Nicholas Winton in Prague

Sir Nicholas Winton

One of the most interesting events at the recent Karlovy Vary film festival was the premiere of a documentary film about Sir Nicholas Winton. He was the British diplomat who in the spring and summer of 1939, just after Nazi Germany had occupied Bohemia and Moravia, helped to save the lives of at least 700 Czech Jewish children, by sending them to families in Britain. The film, "Nicholas Winton - the Power of Good" is made by Matej Minac, who also recently made a very popular feature film, "All My Loved Ones", about Sir Nicholas's work. "All My Loved Ones" portrays the agonizing decision of the parents of a Jewish girl, who decide to send their daughter to England, knowing that they will probably never meet again. Today Sir Nicholas is an energetic 93-year-old and last week he was in Prague to meet some of his "children" - who themselves are now nearly all in their seventies. David Vaughan was at the event and brings this report.

It was fascinating eavesdropping on the conversation as Sir Nicholas spoke with some of the people he had helped as children. It was also strange to think that without his initiative none of the people we were talking to would be alive today. Sir Nicholas himself was clearly moved, and I asked whether he could put his feelings into words.

Nicholas Winton: "No, I can't, it's very emotional, and all of them have led obviously such difficult lives. None of these children ever saw their parents again."

One of the children was Alice Klimova, who was eleven when she was parted from her parents and sent to England.

Alice Klimova:"My sister was too old. She was already sixteen, so I went instead of her. This is how I got onto that children's transport. By pure coincidence my sister managed to get onto the next transport, so we were able to be there both. She was more than a sister. She was a mother to me. I was very fortunate to have her there because absolutely nobody from the family survived. Unfortunately she died twenty-one years ago."

What were your impressions when you arrived in England?

AK:"I would say very favourable. I was very fortunate because I came to a very nice pleasant young family and they took very good care of me. They had a four-month-old baby. Mr Marshmant, he died already, but Mrs Marshmant, she's still alive and we're still in touch. She's a wonderful person."

Did you have any idea of what had happened to the rest of your family?

AK:"No, absolutely none. It didn't sink in, actually, what happened. Only slowly, after I had my first child, I realized what it means to have parents, grandparents for my children, somebody to lean on, to have a background, and that's why I said, my sister, she was always such a brick and such a help."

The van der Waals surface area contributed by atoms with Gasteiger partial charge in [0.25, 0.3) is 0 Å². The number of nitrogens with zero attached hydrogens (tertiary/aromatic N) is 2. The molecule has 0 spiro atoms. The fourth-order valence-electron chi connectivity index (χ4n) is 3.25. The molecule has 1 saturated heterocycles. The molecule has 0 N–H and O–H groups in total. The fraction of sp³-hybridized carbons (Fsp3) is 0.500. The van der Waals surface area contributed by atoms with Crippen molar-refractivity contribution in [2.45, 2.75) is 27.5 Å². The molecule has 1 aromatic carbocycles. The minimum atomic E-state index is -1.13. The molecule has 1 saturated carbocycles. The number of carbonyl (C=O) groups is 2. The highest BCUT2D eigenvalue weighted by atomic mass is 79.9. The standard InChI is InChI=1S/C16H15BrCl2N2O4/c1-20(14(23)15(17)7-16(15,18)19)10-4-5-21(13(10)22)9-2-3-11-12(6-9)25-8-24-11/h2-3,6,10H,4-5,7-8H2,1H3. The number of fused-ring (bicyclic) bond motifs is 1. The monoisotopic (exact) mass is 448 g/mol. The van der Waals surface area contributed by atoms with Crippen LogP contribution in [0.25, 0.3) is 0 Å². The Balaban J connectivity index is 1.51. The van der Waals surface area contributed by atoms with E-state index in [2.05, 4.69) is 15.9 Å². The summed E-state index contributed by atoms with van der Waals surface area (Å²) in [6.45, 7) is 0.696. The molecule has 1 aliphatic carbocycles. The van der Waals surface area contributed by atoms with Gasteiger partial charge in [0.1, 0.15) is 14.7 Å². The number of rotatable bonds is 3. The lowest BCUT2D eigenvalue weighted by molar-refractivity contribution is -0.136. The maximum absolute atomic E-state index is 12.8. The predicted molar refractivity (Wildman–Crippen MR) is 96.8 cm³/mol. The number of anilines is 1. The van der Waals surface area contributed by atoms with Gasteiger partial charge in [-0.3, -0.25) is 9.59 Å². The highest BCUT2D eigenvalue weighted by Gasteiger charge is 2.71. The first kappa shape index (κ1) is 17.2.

And nobody survived from your family?

AK:"Absolutely nobody."

Sir Nicholas Winton talks about his work in 1939 with extraordinary modesty. In fact, until he had never talked in public about what he had done. To this day he says he was simply doing what he felt to be right.

Nicholas Winton: "I could see in England what the political situation was and I thought it was much more serious than the politicians did. One came to Prague in '39 and I was told that although there was an organization which was trying to get out the elder people, they had no permission from the British Government and they had no financial means to get out the children. So I merely said, if it was possible, I would do it. And in fact it wasn't really difficult. It was a lot of hard work, but it wasn't difficult, because the Home Office made no problems at all about granting visas."

This was in the strange period between March 1939, when Hitler marched into Prague, and September when the war itself broke out. Paradoxically, Nazi Germany didn't try to stop Sir Nicholas's work and he was helping the children quite openly.

NW:"The Germans were in Prague, and the Germans were only too willing to get rid of these children. You must remember that at that time the Germans never thought they were going to be at war with Great Britain and vice versa. So, from the German point of view there was really very little difficulty. The only problem was to get permits for the children to enter England and to fulfill the conditions which were laid down by the Home Office, which was that I could only bring in a child if I had a family that would look after them."

This was a mammoth task, but Nicholas Winton eventually found families for around 700 children.

The documentary about Sir Nicholas Winton and his children is made in English, and, although it was shown on Czech Television last year, the Karlovy Vary Festival was the first opportunity to see it in 35mm format. Director Matej Minac.

Matej Minac:"He's the last living rescuer, like Schindler or Wallenberg, who did such an incredible thing and he's still alive. And I think it's very important for the public to realize that he's still among us and to learn things from him, because soon these people will pass away and there will be no-one to tell from the first hand these accounts. And his account is incredibly interesting."

Matej Minac is currently looking for distributors, so that audiences in the English-speaking world will have the chance to see the film. In the meantime you can read about Sir Nicholas in a fascinating book written by two of the rescued children, Vera Gissing and Muriel Emanuel, called "Nicholas Winton - the Rescued Generation". It's published in the United Kingdom by Valentine Mitchell.